Not all animals eat out of a bowl

A biology teacher attracted some attention recently when he showed students a boa python eating a rabbit. Live. It seems that a video of the demonstration shot by a student was posted to YouTube and the video may have been the spark that prompted this newspaper story. School administrators were quoted in the story as disapproving of the feeding demonstration.

A class was studying reptiles and a student brought in his pet boa python. Somehow it was suggested that anyone who was interested could watch the boa python being fed its usual meal: a live rabbit. The teacher arranged for the feeding to be held after school hours and attendance was voluntary. No one had to be there who didn’t want to be there. According to the story, the teacher even warned the squeamish to stay away.

I’m not bashing the school admistrator’s religious beliefs, but rather his silly inanity in the statement: “The school uses lessons and curricula that teach respect for God’s creative handiwork, and this event does not support that.” Snakes eat rabbits. Welcome to nature. Snakes don’t shop at the market for cans of rabbit stew.

If the teacher held the demonstration during school hours or made attendance mandatory in some way, then maybe that wouldn’t be a good thing. But that wasn’t the case here. If the teacher made a point of prolonging the feeding, thus torturing the rabbit in some way, I could see a reason to be upset. Maybe there was a chance that happened here, but I imagine such an action would have been mentioned in the story. If the snake owner usually fed the snake something else, like eggs or something that wasn’t all cute and fuzzy, but then this time made a big show out of using a rabbit, then I could see another reason for being upset. But the story stated that rabbits were the usual meal. In running through all of these what-ifs, I am trying to find some reason to sympathize with the administrator or anyone else who might have complained. Honestly, I don’t see what the problem is.

I see all too often people seeming to think nature is all about sunshine, flowers and singing birds. Quite the opposite is the case. Showing curious kids “nature, red in tooth and claw” in a straightfoward manner seems like good science to me. Don’t overdramatize it or tell kids its fun to torture rabbits. Just show nature at its simplest. Snakes eat rabbits. What’s the big deal?

edited later to add: The original story had said the video had been taken down, so I hadn’t tried looking for it to view. However, it appears that a copy is still out there.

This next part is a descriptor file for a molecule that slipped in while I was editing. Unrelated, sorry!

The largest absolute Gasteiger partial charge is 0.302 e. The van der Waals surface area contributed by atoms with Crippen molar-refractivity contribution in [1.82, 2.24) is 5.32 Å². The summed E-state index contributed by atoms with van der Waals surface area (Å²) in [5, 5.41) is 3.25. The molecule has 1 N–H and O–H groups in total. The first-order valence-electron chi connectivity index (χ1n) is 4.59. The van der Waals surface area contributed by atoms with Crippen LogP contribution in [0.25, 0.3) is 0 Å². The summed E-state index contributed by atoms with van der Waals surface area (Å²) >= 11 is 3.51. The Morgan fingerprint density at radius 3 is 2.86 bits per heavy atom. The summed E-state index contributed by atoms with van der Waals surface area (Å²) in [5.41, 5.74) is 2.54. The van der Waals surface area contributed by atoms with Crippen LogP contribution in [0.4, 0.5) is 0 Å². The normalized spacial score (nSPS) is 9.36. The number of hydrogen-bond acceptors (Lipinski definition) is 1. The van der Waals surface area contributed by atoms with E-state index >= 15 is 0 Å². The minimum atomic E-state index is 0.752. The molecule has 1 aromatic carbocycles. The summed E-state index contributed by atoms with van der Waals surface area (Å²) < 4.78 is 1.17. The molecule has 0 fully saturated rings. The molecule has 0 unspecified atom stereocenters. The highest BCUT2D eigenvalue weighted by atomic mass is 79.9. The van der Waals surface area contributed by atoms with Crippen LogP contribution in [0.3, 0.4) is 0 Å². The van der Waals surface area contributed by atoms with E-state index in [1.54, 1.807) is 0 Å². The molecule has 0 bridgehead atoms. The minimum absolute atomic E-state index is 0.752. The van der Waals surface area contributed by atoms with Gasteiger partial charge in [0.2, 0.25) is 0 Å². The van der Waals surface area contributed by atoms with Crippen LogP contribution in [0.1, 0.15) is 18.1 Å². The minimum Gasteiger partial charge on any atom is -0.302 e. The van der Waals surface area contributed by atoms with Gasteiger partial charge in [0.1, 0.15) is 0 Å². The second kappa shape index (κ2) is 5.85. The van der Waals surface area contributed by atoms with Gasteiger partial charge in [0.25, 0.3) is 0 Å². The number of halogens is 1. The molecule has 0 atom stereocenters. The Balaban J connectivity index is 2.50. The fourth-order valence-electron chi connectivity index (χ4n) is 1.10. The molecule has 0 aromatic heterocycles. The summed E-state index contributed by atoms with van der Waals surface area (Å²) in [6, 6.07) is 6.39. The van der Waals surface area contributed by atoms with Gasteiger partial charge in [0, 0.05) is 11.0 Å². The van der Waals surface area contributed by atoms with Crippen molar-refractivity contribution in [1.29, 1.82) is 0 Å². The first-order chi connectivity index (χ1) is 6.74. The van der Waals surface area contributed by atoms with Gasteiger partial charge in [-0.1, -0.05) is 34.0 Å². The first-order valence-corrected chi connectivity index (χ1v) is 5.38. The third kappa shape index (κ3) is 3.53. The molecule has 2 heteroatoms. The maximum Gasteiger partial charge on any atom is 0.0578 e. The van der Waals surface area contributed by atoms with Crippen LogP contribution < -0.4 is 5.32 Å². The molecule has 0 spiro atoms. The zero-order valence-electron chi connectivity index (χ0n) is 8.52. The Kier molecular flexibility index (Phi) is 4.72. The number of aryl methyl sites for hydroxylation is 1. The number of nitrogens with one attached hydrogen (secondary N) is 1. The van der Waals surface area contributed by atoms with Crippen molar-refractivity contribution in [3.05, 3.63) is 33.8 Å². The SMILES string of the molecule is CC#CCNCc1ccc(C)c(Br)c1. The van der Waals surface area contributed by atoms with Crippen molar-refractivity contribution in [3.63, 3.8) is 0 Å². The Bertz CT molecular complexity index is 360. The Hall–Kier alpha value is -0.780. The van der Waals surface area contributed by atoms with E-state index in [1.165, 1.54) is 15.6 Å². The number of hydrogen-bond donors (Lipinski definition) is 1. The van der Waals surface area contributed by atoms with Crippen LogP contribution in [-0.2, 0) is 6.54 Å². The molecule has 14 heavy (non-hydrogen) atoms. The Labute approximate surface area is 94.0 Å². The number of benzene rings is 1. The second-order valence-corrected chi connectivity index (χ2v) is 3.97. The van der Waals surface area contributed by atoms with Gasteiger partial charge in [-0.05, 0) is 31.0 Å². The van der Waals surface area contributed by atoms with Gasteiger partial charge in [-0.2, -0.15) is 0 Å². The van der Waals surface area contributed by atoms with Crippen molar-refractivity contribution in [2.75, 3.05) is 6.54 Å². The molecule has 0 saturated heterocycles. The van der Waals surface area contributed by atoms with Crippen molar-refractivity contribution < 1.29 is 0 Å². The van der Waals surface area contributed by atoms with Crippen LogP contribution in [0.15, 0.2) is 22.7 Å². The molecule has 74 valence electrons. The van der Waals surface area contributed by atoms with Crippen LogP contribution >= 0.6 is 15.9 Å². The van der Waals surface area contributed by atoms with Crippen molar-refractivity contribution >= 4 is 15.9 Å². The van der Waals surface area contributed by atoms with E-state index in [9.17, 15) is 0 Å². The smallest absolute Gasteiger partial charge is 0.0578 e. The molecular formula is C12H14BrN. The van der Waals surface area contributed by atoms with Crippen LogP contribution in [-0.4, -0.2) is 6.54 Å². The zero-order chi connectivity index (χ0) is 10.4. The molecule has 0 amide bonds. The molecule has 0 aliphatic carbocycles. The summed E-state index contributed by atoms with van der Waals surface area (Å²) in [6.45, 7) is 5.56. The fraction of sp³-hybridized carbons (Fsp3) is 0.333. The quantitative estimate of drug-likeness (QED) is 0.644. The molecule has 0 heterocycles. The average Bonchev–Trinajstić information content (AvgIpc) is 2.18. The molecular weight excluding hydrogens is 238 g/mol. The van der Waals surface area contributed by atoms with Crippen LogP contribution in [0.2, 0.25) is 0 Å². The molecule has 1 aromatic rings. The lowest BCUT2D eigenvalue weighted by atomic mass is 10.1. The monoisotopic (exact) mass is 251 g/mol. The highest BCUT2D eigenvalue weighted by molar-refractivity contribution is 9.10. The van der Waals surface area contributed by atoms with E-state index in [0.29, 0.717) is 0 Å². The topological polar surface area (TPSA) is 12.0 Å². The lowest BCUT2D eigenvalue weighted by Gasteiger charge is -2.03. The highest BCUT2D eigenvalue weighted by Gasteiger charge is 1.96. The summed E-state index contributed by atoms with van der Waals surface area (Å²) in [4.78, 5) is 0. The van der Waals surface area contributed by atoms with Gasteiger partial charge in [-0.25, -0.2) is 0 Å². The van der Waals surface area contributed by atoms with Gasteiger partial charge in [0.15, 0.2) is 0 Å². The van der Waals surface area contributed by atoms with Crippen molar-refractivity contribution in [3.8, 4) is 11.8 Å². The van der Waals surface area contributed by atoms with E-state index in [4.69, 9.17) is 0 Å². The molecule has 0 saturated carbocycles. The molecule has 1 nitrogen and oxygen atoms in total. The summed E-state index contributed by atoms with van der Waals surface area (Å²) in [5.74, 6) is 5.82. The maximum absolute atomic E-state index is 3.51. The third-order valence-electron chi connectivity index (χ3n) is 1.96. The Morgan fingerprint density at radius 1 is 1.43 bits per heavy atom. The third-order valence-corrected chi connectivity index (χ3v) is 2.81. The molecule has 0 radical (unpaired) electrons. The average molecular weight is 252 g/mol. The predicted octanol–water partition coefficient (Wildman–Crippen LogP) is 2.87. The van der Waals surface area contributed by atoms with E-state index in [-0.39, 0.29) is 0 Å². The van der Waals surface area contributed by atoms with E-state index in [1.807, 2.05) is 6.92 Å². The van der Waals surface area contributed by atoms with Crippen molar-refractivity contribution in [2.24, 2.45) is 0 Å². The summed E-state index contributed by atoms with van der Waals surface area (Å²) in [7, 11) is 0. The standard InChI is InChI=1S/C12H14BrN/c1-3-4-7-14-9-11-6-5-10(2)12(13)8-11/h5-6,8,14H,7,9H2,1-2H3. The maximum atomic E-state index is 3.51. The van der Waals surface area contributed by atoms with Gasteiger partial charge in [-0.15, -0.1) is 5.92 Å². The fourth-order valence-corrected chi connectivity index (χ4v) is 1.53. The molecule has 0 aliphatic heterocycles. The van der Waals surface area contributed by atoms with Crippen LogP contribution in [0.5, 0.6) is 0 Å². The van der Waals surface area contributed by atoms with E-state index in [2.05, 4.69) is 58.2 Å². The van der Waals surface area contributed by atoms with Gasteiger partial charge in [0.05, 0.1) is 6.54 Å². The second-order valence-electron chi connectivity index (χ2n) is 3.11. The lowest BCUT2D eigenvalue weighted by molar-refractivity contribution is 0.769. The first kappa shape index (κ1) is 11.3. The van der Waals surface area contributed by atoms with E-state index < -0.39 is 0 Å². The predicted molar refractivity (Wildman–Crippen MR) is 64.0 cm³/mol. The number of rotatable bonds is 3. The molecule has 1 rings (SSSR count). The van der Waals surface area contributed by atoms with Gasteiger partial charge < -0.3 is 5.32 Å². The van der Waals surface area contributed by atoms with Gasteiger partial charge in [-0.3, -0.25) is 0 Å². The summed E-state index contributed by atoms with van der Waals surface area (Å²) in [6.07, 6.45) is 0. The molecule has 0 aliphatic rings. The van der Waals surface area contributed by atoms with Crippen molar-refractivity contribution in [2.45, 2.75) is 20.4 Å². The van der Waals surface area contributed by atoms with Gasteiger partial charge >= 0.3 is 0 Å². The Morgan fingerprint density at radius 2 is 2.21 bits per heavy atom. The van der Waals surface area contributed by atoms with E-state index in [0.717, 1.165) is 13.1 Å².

I have to admit that the teacher and other adults should have tried for a bit more calm from the kids. There’s a lot of hootin’ and hollerin’, which is what I’m sure the administrator and others are offended about, moreso than the snake being fed. There’s also the little comment towards the end where someone says, jokingly, that they’ll collect a dollar at the door.

However, it was after school, and kids will be kids. I’m sure the teacher just wasn’t thinking about YouTube and how it would make the event appear to the casual observer, let alone someone in charge.

About Brandon Haught

Communications Director for Florida Citizens for Science.
This entry was posted in In the Classroom, In the News, Science in Action. Bookmark the permalink.

2 Responses to Not all animals eat out of a bowl

  1. Fernando Magyar says:

    Where, pray, does said administrator, believe that hamburger comes from?
    In guess he wouldn’t want to upset the little children by showing them a slaughter house or something like that would he? Imagine if some of his students end up working in such a place? Then again he probably thinks that that kind of work is for atheist immigrants.

  2. dna says:

    Phythons in the wild don’t have their prey dangled in front of them either as this teacher’s example demonstrated. What he did was no different than dangling a kitten or young cat in front of a pit bull.

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